It's not all that long ago that I wouldn't have thought of using the internet for anything but research - and I'd always check that with printed sources. Lupus has changed that dramatically.  The little bit of energy I have is too precious to waste on something I could do online. Now, the internet's one of my main tools for saving energy for the things I really want to do.  I still emerge into the real world, but I have enough energy to enjoy some of the best bits of the real world, now, not just the essential stuff.

In fact, today, I'm waiting for a new bench-top dishwasher I bought on ebay to be delivered. The dishwasher will mean my sore hip doesn't have to put up with me standing at the sink for so long, and being bench-top means it's just the right height to avoid too much bending or stretching.



Do you do everything on the internet as well?  I have two Quickflix gift cards (good for six weeks subscription to give away.)  The first two people (in Australia only) to email me their name and postal address will each get one.


This was is not a sponsored/paid post. None of the companies mentioned have been involved in producing this post in anyway. The Quickflix gift cards being given away were given to me as a customer to share with friends, not as a blogger.

Saturday, 12 October 2013

Visiting the Real World

I recently emerged from the internet into the real world.

Johanna Joy, 4020g and 55cm long,
a perfect reason to visit the real world.
It was a lovely visit, and one I wouldn't have missed for the world.  You see, my gorgeous new
granddaughter Johanna Joy was born early yesterday morning.

I hadn't thought anything could match the feeling of holding my own newborn babies; but holding my newborn grand-baby was pretty close. She is, of course, absolutely perfect and beautiful. (Just like her mother and uncle.)

I'm not biased at all. This is a completely objective viewpoint. In fact, to be sure I was being objective, I asked a panel of experts: my daughter, son-in-law and son.  100% of people surveyed agreed she was the most beautiful baby in the world.

A trip to the hospital for an hour or two visit means I don't have the energy for anything else. I've slept for most of the rest of each day.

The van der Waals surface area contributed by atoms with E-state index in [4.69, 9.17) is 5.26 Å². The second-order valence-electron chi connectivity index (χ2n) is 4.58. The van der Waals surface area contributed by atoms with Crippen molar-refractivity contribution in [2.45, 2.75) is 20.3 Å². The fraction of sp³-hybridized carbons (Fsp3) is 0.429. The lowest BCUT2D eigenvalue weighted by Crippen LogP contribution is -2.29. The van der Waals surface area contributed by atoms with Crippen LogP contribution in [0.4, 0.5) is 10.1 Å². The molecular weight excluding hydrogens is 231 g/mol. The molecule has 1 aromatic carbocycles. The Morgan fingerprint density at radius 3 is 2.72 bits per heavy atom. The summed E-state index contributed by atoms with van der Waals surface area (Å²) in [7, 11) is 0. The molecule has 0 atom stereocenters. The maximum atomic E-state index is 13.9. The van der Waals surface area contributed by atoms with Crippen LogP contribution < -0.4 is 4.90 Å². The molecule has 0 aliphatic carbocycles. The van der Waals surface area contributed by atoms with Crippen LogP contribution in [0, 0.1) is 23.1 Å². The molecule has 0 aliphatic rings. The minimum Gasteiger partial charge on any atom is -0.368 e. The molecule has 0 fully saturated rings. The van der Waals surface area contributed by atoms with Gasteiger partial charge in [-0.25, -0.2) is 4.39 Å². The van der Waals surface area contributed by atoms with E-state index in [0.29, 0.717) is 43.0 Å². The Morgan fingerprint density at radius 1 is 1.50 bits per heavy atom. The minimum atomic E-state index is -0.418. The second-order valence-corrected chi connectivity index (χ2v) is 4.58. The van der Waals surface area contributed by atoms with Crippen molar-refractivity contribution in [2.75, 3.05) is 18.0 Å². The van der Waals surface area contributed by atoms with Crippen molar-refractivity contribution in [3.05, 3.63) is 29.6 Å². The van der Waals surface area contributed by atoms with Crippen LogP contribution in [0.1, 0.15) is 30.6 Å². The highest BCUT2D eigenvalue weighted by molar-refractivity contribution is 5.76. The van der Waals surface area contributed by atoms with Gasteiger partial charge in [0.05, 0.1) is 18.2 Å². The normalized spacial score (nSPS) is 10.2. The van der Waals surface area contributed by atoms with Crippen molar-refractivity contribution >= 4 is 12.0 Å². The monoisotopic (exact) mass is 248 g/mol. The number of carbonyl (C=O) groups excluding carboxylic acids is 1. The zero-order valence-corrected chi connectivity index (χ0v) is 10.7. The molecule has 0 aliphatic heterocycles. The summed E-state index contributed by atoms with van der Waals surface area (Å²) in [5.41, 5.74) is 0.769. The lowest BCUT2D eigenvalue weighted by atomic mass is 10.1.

I have been planning a number of posts to share with you. But they're not happening tonight, maybe not for a little while.  Eventually I'll get into a routine that allows me time to be with Johanna, and still write. Until then, if you don't see me on-line much, I'm out visiting the real world.

Tuesday, 8 October 2013

Say Hello To My Little Friend

Say "hello" to my little friend.
My new, portable tens machine.
(And Mr Woof and Mr Bumpy.)

No, I don't mean the cat or the dog in the picture, but if you want to get to know Mr Bumpy Cat and Mr Woof, you can meet them on www.mrbumpycat.com.

I ordered my new portable tens machine a couple of weeks ago, and have been enjoying trying it out.

Unlike the  big one I've had for quite a while now, it can go anywhere.  Powered by a  9 volt battery, the controller clips on my belt or waist band. I'm not tied to a power outlet.

The electrodes attach to whatever joints are sorest, and the wires feed under my clothes to the controller.

Tens machines produce electrical impulses that interfere with pain signals from the nerves. Instead of pain, the otherwise sore spot just feels a massaging buzz.

How good is it? Well, while my friends upstairs have been on school holidays, I've joined them on a few outings. We've been to the beach, and even for a walk through Ikea. With the tens electrodes placed on my sore hips and lower back, I managed to do it without being in pain. (Yes, I slept for about 36 hours straight after Ikea, but I was only fatigued, not fatigued and in agony.) I also went to a birthday party. (Now you know why you haven't heard from me much over the past couple of weeks.)